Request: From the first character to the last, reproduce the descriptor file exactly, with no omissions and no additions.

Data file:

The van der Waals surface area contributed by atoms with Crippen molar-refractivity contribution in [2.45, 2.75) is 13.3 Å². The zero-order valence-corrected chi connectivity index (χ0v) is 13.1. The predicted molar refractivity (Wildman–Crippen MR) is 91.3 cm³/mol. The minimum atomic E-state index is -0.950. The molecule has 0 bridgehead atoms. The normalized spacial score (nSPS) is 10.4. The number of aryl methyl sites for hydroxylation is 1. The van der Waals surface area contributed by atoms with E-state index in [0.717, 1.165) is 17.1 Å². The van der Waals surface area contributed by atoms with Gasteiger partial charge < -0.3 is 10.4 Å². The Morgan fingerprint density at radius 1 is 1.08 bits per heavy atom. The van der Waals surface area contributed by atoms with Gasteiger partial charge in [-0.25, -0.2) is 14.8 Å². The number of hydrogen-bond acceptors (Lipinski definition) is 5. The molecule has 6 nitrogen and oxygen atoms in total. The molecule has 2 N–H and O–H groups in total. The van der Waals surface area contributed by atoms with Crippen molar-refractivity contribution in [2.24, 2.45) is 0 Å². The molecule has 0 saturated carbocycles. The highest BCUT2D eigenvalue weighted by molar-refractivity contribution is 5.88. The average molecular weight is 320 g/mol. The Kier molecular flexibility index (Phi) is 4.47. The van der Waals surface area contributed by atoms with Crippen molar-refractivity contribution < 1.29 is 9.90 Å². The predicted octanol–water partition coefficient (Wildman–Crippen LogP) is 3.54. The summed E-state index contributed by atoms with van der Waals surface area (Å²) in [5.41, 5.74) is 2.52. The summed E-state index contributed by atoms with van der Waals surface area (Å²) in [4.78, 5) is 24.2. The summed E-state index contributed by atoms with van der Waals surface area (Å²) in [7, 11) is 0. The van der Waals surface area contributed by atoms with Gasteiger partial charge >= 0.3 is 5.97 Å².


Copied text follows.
The van der Waals surface area contributed by atoms with Crippen molar-refractivity contribution in [2.45, 2.75) is 13.3 Å². The zero-order valence-corrected chi connectivity index (χ0v) is 13.1. The predicted molar refractivity (Wildman–Crippen MR) is 91.3 cm³/mol. The minimum atomic E-state index is -0.950. The molecule has 0 bridgehead atoms. The normalized spacial score (nSPS) is 10.4. The number of aryl methyl sites for hydroxylation is 1. The van der Waals surface area contributed by atoms with E-state index in [0.717, 1.165) is 17.1 Å². The van der Waals surface area contributed by atoms with Gasteiger partial charge < -0.3 is 10.4 Å². The Morgan fingerprint density at radius 1 is 1.08 bits per heavy atom. The van der Waals surface area contributed by atoms with Gasteiger partial charge in [-0.25, -0.2) is 14.8 Å². The number of hydrogen-bond acceptors (Lipinski definition) is 5. The molecule has 6 nitrogen and oxygen atoms in total. The molecule has 2 N–H and O–H groups in total. The van der Waals surface area contributed by atoms with Crippen molar-refractivity contribution in [2.24, 2.45) is 0 Å². The molecule has 0 saturated carbocycles. The highest BCUT2D eigenvalue weighted by molar-refractivity contribution is 5.88. The average molecular weight is 320 g/mol. The Kier molecular flexibility index (Phi) is 4.47. The van der Waals surface area contributed by atoms with Crippen molar-refractivity contribution < 1.29 is 9.90 Å². The predicted octanol–water partition coefficient (Wildman–Crippen LogP) is 3.54. The summed E-state index contributed by atoms with van der Waals surface area (Å²) in [5.41, 5.74) is 2.52. The summed E-state index contributed by atoms with van der Waals surface area (Å²) in [4.78, 5) is 24.2. The summed E-state index contributed by atoms with van der Waals surface area (Å²) in [7, 11) is 0. The van der Waals surface area contributed by atoms with Gasteiger partial charge >= 0.3 is 5.97 Å².